President of CityBridge Foundation talks 'disruptive innovation' in education


D.C. Public Schools are pioneering new blended learning models in classrooms — but they have a long way to go if they want to emulate California or Washington state schools, said Katherine Bradley, president of the nonprofit CityBridge Foundation.

“We are not yet California, so we don’t have quite the same breadth of schools, but we’re working on it,” said Bradley, who advocates for “disruptive” education — i.e., technology used in classrooms to enhance lessons.

California, with resources from startups and Silicon Valley, has some of the nation’s top innovative charter schools and programs to retrain teachers. Summit Public Schools, based in California and Washington, are using a partnership with Facebook to create personalized learning plans to track students’ achievement through online lessons and assessments.

CityBridge Foundation has programs for teachers that try to model other innovative schools, like its Education Innovation Fellows, which selects about two dozen teachers who want to revamp their instruction to include more technology and online blended models of learning, and sends them to observe innovative schools in other states. The teachers then come back to their own schools and start implementing new models of instruction.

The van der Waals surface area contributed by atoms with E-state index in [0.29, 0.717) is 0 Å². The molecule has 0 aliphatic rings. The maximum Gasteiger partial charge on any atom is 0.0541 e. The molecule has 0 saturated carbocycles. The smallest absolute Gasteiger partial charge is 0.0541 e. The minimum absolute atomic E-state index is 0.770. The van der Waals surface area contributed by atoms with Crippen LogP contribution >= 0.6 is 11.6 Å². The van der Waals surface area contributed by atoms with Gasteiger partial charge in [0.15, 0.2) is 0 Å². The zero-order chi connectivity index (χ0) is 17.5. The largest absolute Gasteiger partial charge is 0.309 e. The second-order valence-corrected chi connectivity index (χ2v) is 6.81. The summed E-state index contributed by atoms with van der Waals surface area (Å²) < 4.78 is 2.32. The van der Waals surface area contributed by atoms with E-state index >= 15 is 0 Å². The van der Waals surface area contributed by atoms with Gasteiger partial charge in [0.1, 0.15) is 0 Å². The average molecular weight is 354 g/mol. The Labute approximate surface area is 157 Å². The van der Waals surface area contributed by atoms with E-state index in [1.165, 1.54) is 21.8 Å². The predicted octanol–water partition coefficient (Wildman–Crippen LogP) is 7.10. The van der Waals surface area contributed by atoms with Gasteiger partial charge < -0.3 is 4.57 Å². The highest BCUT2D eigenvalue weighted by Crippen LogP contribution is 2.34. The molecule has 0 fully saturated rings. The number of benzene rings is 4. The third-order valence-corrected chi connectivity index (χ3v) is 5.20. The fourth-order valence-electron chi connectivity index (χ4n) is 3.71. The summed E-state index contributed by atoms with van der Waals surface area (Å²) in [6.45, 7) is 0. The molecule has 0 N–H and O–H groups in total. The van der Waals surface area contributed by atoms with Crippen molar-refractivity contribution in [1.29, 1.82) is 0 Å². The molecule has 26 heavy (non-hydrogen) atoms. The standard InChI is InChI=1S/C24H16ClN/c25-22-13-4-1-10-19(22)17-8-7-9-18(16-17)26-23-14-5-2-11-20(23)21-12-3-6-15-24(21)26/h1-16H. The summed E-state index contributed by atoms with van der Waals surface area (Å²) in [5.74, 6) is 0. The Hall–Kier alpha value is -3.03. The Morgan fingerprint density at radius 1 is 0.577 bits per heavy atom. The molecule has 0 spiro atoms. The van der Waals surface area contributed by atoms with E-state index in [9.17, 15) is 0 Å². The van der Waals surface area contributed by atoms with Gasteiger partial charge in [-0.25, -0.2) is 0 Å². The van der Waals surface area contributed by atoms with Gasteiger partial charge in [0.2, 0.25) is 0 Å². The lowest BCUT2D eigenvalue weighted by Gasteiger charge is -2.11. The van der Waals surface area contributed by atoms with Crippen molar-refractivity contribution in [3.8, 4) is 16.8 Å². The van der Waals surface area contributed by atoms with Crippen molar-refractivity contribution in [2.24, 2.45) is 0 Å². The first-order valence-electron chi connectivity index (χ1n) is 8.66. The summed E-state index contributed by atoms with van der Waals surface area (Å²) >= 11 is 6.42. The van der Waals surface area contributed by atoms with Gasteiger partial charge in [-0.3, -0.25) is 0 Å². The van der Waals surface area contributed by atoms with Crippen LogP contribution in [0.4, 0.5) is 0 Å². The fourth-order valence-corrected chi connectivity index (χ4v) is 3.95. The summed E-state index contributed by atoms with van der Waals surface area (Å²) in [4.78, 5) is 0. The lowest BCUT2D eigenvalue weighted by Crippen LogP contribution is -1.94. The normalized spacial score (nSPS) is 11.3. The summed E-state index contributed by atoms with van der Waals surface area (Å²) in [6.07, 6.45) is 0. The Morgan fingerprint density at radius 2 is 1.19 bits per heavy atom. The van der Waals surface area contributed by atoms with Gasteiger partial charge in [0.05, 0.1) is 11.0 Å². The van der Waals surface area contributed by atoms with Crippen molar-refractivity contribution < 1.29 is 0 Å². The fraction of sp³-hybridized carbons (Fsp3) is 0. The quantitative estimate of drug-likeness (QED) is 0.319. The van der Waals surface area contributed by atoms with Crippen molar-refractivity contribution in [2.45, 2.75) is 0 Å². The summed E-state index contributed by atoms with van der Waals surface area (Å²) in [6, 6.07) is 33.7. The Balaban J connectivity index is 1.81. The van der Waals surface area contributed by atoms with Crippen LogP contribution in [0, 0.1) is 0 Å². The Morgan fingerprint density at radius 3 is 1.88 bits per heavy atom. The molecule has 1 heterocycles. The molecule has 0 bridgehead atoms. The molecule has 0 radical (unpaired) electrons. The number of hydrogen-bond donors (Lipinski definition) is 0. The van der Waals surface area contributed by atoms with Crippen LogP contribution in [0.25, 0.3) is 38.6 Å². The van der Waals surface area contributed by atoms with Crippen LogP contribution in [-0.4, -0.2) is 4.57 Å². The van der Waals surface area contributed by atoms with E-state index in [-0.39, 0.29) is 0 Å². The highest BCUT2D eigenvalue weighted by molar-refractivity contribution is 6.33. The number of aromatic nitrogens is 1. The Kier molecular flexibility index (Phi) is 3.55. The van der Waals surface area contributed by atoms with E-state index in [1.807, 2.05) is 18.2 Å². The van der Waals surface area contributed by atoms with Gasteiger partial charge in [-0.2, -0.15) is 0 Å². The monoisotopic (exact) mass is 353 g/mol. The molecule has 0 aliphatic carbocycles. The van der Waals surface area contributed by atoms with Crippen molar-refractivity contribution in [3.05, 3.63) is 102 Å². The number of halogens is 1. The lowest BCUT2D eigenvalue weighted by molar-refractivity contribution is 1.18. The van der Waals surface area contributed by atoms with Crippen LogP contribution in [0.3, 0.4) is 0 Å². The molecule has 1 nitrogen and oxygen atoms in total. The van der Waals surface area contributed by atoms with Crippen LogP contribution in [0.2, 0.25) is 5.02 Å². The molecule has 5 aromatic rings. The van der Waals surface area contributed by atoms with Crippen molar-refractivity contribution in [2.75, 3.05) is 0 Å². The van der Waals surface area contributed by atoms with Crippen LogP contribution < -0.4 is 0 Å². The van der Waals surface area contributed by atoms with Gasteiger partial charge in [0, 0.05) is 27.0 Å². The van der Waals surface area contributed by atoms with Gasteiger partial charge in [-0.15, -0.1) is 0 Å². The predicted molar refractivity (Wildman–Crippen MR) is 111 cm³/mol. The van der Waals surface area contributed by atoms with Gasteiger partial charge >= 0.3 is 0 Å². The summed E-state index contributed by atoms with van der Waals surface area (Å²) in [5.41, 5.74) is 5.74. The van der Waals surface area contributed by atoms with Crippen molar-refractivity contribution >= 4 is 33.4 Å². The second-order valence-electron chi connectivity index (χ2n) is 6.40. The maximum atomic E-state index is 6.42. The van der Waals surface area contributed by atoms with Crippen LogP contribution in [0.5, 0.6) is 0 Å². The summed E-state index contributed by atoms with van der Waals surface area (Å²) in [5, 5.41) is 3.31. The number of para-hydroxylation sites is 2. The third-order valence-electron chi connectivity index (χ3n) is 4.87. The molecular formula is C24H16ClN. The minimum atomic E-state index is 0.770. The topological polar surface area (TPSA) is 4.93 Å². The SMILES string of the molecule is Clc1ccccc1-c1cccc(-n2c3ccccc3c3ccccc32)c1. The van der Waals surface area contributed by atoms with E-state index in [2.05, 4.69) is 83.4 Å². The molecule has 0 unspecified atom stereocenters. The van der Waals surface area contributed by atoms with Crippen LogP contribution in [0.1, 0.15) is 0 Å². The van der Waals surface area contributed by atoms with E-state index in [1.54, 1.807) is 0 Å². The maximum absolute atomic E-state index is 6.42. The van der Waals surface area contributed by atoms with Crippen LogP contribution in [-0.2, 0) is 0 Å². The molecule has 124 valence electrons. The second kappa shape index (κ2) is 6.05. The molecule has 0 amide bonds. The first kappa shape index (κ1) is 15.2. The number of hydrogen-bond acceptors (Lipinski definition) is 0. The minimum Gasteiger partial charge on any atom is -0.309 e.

The fellowship is backed by a $1 million grant from Microsoft.

“The simplest way to think about technology in schools is when a school says, ‘Let’s go one-to-one,’ meaning they’re going to have a device for every student,” said Bradley, who spoke at the American Enterprise Institute Wednesday night with Visiting Fellow James Glassman. “They can access all course content, homework and textbooks off of that tablet.”

She said more D.C. schools are using station rotation models, which breaks up students’ lessons into three chunks. A third of the time they’re working in small groups with a teacher, then they rotate to project-based work and online personalized learning. Examples like Ingenuity Prep, which is located in high-poverty southeast D.C., have kids as young as 3 years old using adaptive technology.

The charter school “totally changed what a classroom looks like and what teacher hierarchy looks like,” said Bradley, noting that there are four teachers to a class, including a master teacher and teacher-in-training, and they stay with the children as they are promoted to higher grade levels.

But, Bradley added, transforming a classroom comes with its challenges.

“There is no question that getting to lead a classroom like this requires a lot of retraining,” she said. “I think one of the biggest frustrations for teachers is they work unbelievably hard and still don’t feel successful with their kids. And one thing you can do with adaptive technology is reach all kids.”

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